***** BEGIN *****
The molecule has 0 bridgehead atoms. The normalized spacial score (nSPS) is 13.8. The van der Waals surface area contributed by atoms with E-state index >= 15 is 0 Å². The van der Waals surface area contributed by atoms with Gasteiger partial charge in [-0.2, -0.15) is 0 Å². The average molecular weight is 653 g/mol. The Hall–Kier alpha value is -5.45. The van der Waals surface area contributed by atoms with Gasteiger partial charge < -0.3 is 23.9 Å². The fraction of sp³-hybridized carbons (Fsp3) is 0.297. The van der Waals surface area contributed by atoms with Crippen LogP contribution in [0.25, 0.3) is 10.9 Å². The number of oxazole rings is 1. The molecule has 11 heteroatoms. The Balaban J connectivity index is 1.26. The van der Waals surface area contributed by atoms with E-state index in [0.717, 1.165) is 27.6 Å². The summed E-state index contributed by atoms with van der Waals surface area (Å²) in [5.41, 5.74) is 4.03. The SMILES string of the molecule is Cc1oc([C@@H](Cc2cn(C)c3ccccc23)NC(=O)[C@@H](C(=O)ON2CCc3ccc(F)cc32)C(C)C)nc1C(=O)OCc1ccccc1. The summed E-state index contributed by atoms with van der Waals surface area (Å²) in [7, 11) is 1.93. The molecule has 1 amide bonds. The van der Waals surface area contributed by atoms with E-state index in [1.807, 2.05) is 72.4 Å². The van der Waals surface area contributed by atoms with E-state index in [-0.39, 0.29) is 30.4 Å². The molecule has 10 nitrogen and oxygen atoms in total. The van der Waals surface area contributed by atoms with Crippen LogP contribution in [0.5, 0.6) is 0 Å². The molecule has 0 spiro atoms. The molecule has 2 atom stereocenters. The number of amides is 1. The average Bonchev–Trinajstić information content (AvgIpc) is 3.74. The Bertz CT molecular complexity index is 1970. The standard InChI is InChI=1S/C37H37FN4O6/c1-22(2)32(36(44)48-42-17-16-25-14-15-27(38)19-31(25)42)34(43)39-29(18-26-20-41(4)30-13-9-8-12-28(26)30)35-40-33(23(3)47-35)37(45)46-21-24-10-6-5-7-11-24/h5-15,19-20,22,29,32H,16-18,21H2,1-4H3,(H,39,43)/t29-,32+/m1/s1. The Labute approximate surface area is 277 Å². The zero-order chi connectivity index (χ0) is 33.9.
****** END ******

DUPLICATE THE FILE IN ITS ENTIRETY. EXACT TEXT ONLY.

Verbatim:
The molecule has 0 bridgehead atoms. The normalized spacial score (nSPS) is 13.8. The van der Waals surface area contributed by atoms with E-state index >= 15 is 0 Å². The van der Waals surface area contributed by atoms with Gasteiger partial charge in [-0.2, -0.15) is 0 Å². The average molecular weight is 653 g/mol. The Hall–Kier alpha value is -5.45. The van der Waals surface area contributed by atoms with Gasteiger partial charge < -0.3 is 23.9 Å². The fraction of sp³-hybridized carbons (Fsp3) is 0.297. The van der Waals surface area contributed by atoms with Crippen LogP contribution in [0.25, 0.3) is 10.9 Å². The number of oxazole rings is 1. The molecule has 11 heteroatoms. The Balaban J connectivity index is 1.26. The van der Waals surface area contributed by atoms with E-state index in [0.717, 1.165) is 27.6 Å². The summed E-state index contributed by atoms with van der Waals surface area (Å²) in [5.41, 5.74) is 4.03. The SMILES string of the molecule is Cc1oc([C@@H](Cc2cn(C)c3ccccc23)NC(=O)[C@@H](C(=O)ON2CCc3ccc(F)cc32)C(C)C)nc1C(=O)OCc1ccccc1. The summed E-state index contributed by atoms with van der Waals surface area (Å²) in [7, 11) is 1.93. The molecule has 1 amide bonds. The van der Waals surface area contributed by atoms with E-state index in [1.807, 2.05) is 72.4 Å². The van der Waals surface area contributed by atoms with E-state index in [-0.39, 0.29) is 30.4 Å². The molecule has 10 nitrogen and oxygen atoms in total. The van der Waals surface area contributed by atoms with Crippen LogP contribution in [0.5, 0.6) is 0 Å². The molecule has 0 spiro atoms. The molecule has 2 atom stereocenters. The number of amides is 1. The average Bonchev–Trinajstić information content (AvgIpc) is 3.74. The Bertz CT molecular complexity index is 1970. The standard InChI is InChI=1S/C37H37FN4O6/c1-22(2)32(36(44)48-42-17-16-25-14-15-27(38)19-31(25)42)34(43)39-29(18-26-20-41(4)30-13-9-8-12-28(26)30)35-40-33(23(3)47-35)37(45)46-21-24-10-6-5-7-11-24/h5-15,19-20,22,29,32H,16-18,21H2,1-4H3,(H,39,43)/t29-,32+/m1/s1. The Labute approximate surface area is 277 Å². The zero-order chi connectivity index (χ0) is 33.9.